Dhaka, August 23 (UNB) – Drama troupe Chandrakala Theatre’s new production ‘Sheikh Saadi’ will be staged in the city at Bangladesh Shilpakala Academy’s Theatre Hall on Thursday.
The play, based on the great Persian poet Sheikh Saadi’s grand life, is written by Apurba Kumar Kundu, while H R Anik will direct and portray the role of the great poet.
The production assistant for this play is the Iranian Cultural Centre in Dhaka.
New Yrok, Aug 23 (AP/UNB) - Miley Cyrus denied rumours Thursday that she cheated on her soon-to-be ex-husband, Liam Hemsworth.
In stream-of-consciousness mode, the pop star concluded, “You can say I am a twerking, pot smoking, foul mouthed hillbilly but I am not a liar.”
Hemsworth, 29, and Cyrus, 26, were on again, off again for 10 years but were married just seven months ago. He filed for divorce on Wednesday, citing irreconcilable differences.
Cyrus and Kaitlynn Carter, the estranged partner of Brody Jenner, were seen kissing in photos that surfaced earlier this month. Cyrus didn’t mention Carter by name on Twitter but admitted to cheating in relationships when she was younger.
“There are NO secrets to uncover here,” Cyrus tweeted. “I’ve learned from every experience in my life. I’m not perfect, I don’t want to be, it’s boring. I’ve grown up in front of you, but the bottom line is, I HAVE GROWN UP.”
Cyrus said she was faithful once she and Hemsworth reconciled, adding, “I can admit to a lot of things but I refuse to admit that my marriage ended because of cheating. Liam and I have been together for a decade. I’ve said it before & it remains true, I love Liam and always will.”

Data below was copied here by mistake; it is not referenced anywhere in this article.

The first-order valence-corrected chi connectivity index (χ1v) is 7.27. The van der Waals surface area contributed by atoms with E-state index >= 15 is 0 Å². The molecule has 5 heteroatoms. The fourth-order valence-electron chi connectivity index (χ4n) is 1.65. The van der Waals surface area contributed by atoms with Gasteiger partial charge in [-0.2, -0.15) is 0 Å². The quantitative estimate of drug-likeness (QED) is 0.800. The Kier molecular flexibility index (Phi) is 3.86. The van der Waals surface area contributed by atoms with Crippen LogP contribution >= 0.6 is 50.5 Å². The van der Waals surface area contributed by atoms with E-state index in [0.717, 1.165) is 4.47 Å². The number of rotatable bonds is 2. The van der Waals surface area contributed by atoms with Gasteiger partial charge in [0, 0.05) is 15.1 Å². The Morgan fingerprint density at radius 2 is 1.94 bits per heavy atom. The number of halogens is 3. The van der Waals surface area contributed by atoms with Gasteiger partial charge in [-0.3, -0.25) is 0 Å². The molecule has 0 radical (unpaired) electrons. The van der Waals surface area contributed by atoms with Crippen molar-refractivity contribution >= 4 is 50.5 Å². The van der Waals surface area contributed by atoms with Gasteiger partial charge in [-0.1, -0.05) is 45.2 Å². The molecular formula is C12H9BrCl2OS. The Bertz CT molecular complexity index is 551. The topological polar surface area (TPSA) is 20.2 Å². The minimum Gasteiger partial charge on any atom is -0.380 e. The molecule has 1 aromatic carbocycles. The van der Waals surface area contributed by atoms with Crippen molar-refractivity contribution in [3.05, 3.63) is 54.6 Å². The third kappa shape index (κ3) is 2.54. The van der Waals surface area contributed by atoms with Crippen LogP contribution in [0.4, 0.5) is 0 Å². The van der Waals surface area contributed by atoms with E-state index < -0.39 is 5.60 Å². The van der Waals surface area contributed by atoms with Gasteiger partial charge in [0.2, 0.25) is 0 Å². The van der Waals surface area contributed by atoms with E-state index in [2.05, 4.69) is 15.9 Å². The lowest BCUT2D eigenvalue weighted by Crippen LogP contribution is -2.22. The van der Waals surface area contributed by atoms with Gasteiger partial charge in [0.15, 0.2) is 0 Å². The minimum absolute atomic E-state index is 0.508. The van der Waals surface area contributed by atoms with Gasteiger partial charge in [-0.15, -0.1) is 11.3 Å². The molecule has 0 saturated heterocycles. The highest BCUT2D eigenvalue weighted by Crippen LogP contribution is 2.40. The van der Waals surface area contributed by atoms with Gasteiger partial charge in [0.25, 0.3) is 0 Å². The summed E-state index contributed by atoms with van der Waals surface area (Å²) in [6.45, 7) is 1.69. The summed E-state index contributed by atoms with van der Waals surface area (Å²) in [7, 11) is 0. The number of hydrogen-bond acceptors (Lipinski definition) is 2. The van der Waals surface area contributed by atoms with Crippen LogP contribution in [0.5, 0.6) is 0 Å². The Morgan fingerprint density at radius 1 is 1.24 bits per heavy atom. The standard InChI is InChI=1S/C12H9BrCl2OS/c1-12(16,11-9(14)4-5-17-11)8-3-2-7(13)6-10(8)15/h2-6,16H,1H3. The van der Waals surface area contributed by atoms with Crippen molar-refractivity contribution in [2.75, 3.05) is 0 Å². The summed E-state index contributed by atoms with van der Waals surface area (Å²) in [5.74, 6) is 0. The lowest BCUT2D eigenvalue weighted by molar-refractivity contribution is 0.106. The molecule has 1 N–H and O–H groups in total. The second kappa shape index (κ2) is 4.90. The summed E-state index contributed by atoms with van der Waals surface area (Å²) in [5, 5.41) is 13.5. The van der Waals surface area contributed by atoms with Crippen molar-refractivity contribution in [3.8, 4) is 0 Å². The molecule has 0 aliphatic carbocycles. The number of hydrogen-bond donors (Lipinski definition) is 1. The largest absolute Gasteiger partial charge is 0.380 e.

New York, Aug 22 (AP/UNB) — A documentary about an Ohio auto glass factory that is run by a Chinese investor debuted Wednesday on Netflix as the streaming service's first project backed by Michelle and Barack Obama's new production company.
Filmmakers Steven Bognar and Julia Reichert said they learned of the Obamas' interest after "American Factory" was shown at the Sundance film festival and they were pitching the film to Netflix. They were told the Obamas had screened it days earlier.
They're ecstatic about the support, and in an interview Wednesday were quick to dissuade anyone from the idea that the film is delivering a message either for or against any politician.
"They got what we were trying to do, which is to tell a story that sort of transcends the year-to-year politics," Bognar said.
Bognar and Julia Reichert, who live in the Dayton, Ohio, area where Fuyao Glass replaced an abandoned General Motors plant, said they were initially interested in exploring a culture clash, but the film deepened into a story about the rights of workers, globalization and automation.
The Fuyao plant, bought by Chinese industrialist Cao Dewang, employs some 2,200 American and 200 Chinese workers. The film gives a close-up look at how the cultures adjust to one another. At one point, a Chinese worker explains that Americans are slow because they have fat fingers. Many Chinese at the plant consider the Americans lazy. The Americans at the plant question what they see as Chinese workers unquestioned devotion to a company that robs them of time to enjoy life.
At the factory's opening ceremony, Dave Burrows, the vice president of the American factory, privately curses out Ohio Sen. Sherrod Brown for suggesting that the Chinese owner be open to running a union shop. Two years later, after he's been fired, Burrows drives by the factory and bitterly notes that you can't spell Fuyao without an "f'' and "u."
Tensions rise when the factory doesn't initially meet production goals, culminating in a bitter fight over the right to unionize.
In one of the last scenes, an employee gives Cao a tour of the factory floor and boasts about how automation provides Fuyao with the opportunity to fire workers.